One important resource when reading or thinking about zoning in Seattle is the land use map. I’ve put a link over in the sidebar to the online map which divides the city into 221 pieces, each with a separate map.
The smaller maps look like this:
These maps are a bit of a challenge to use because they don’t necessarily have all the streets on the map and, sometimes, what is shown as a street is actually an undeveloped right of way. But this captures the zoning pattern. The code actually makes a point that all changes to land use in the city end up being reflected on the map. The map is actually part of the code just as much as the words are part of the code.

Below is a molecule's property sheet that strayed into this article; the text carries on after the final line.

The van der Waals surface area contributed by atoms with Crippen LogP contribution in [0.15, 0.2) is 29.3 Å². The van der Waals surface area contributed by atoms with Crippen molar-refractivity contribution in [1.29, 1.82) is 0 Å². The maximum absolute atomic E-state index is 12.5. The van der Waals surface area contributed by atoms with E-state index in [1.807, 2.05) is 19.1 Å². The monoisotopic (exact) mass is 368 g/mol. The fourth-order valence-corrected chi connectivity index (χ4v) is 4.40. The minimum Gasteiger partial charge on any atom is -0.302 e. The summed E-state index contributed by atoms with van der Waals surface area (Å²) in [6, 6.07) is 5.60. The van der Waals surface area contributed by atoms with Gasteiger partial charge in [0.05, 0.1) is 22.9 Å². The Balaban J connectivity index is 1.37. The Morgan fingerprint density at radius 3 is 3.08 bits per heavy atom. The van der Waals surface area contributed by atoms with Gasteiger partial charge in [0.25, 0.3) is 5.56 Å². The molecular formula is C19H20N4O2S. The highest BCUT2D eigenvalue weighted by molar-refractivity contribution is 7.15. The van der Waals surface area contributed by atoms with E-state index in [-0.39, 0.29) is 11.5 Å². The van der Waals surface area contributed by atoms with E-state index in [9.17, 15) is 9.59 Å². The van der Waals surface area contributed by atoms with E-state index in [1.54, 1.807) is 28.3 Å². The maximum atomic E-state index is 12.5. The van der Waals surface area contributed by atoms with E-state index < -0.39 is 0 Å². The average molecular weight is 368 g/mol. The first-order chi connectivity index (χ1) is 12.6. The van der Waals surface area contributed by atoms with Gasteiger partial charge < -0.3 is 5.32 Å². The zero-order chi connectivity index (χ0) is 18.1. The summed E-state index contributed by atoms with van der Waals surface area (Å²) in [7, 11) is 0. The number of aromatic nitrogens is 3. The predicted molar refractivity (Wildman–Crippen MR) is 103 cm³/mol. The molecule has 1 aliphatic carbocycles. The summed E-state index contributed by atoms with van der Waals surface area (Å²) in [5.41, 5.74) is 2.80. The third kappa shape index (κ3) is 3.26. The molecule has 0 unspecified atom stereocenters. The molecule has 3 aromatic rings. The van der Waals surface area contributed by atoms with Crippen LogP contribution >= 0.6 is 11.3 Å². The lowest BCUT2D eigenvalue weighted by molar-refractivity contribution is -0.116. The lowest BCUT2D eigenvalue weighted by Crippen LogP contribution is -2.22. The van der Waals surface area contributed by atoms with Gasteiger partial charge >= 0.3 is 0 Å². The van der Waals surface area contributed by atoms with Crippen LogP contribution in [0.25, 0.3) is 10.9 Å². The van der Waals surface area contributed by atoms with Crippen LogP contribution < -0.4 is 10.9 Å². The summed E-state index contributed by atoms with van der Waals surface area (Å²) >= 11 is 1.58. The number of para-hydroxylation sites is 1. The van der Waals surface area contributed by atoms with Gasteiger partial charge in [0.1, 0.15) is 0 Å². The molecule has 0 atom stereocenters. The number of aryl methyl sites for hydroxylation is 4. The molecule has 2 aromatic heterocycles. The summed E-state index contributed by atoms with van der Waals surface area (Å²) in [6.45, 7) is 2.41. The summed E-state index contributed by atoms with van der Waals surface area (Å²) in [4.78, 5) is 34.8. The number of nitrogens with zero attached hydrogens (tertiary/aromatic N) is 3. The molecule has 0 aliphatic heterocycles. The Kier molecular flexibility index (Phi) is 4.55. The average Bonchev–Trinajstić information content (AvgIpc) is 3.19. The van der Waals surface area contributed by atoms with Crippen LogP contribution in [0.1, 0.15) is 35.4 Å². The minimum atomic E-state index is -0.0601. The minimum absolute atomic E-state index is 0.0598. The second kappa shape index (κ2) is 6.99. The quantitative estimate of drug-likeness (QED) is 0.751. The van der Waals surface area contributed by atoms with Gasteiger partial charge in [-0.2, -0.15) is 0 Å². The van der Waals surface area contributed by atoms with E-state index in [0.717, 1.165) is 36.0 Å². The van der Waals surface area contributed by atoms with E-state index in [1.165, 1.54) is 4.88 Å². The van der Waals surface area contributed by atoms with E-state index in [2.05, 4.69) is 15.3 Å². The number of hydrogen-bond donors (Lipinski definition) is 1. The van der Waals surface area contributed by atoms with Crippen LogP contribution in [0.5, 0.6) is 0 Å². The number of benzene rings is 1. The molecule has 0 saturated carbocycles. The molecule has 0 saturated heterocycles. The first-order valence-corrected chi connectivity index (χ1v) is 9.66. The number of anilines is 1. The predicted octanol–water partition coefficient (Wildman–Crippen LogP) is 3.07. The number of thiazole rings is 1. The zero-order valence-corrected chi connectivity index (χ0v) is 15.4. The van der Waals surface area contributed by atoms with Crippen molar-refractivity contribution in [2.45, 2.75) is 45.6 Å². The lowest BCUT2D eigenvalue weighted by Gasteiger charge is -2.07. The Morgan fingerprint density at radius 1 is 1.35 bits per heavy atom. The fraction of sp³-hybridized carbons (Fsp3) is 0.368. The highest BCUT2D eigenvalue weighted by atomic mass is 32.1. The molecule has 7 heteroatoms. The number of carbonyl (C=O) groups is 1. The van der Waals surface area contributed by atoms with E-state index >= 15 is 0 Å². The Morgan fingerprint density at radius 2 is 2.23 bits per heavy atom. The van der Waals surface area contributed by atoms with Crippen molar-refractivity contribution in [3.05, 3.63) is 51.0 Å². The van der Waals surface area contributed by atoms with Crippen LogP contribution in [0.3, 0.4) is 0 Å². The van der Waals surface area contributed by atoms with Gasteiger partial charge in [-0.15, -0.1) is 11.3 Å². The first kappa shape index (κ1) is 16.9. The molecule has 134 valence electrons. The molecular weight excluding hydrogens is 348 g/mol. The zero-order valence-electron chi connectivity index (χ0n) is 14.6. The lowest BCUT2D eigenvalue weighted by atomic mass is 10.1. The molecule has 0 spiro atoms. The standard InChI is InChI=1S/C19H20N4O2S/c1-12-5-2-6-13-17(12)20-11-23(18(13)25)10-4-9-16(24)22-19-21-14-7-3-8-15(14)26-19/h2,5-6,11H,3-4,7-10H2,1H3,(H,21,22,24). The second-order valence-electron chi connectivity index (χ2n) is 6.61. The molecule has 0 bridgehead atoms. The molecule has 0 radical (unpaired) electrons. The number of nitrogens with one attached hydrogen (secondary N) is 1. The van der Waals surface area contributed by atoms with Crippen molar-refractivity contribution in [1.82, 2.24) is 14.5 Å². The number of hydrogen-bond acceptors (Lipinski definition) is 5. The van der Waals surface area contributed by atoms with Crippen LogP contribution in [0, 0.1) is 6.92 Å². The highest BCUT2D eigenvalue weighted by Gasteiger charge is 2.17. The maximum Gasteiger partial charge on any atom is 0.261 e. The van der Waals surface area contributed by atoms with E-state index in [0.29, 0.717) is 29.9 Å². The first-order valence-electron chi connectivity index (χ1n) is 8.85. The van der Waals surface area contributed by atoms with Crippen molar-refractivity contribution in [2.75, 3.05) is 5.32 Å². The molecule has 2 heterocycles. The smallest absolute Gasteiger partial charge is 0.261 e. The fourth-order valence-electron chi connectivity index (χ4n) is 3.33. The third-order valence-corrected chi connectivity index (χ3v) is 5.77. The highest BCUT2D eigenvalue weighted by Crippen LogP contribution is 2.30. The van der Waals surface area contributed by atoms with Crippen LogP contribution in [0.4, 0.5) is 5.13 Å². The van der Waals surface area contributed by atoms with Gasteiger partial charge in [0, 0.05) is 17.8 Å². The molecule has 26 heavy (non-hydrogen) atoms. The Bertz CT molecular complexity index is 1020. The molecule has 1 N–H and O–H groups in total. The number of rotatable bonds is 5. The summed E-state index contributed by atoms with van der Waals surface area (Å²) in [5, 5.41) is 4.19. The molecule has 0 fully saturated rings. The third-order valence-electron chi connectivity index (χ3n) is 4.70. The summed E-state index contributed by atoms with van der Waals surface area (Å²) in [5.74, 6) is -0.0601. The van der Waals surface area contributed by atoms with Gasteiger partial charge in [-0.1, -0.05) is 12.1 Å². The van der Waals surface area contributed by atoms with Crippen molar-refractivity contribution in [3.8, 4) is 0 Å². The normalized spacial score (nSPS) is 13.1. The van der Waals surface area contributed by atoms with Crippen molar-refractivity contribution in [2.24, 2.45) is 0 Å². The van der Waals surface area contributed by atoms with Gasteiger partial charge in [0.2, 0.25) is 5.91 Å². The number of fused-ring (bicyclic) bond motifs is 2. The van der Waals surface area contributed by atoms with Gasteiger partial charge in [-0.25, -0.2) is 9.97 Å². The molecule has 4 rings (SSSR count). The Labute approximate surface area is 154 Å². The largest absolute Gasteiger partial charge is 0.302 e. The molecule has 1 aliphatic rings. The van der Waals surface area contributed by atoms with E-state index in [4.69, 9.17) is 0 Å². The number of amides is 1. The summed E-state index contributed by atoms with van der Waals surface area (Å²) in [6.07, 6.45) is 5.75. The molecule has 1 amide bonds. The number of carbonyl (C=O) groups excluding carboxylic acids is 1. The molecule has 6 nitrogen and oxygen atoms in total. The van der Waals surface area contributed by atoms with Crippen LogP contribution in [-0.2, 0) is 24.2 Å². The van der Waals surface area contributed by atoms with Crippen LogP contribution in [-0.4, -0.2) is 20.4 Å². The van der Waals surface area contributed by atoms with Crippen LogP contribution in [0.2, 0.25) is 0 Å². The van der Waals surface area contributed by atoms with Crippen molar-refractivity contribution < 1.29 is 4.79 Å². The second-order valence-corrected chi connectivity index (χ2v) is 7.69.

In my experience the map (especially this version) ends up being the point of reference, often, for land use discussions. People point to one blob of color on the map or another and talk about how “this area here should be changed” or “let’s push this back here and over here.” The map matters a lot both for how to understand the code and to talk about what it means across the city.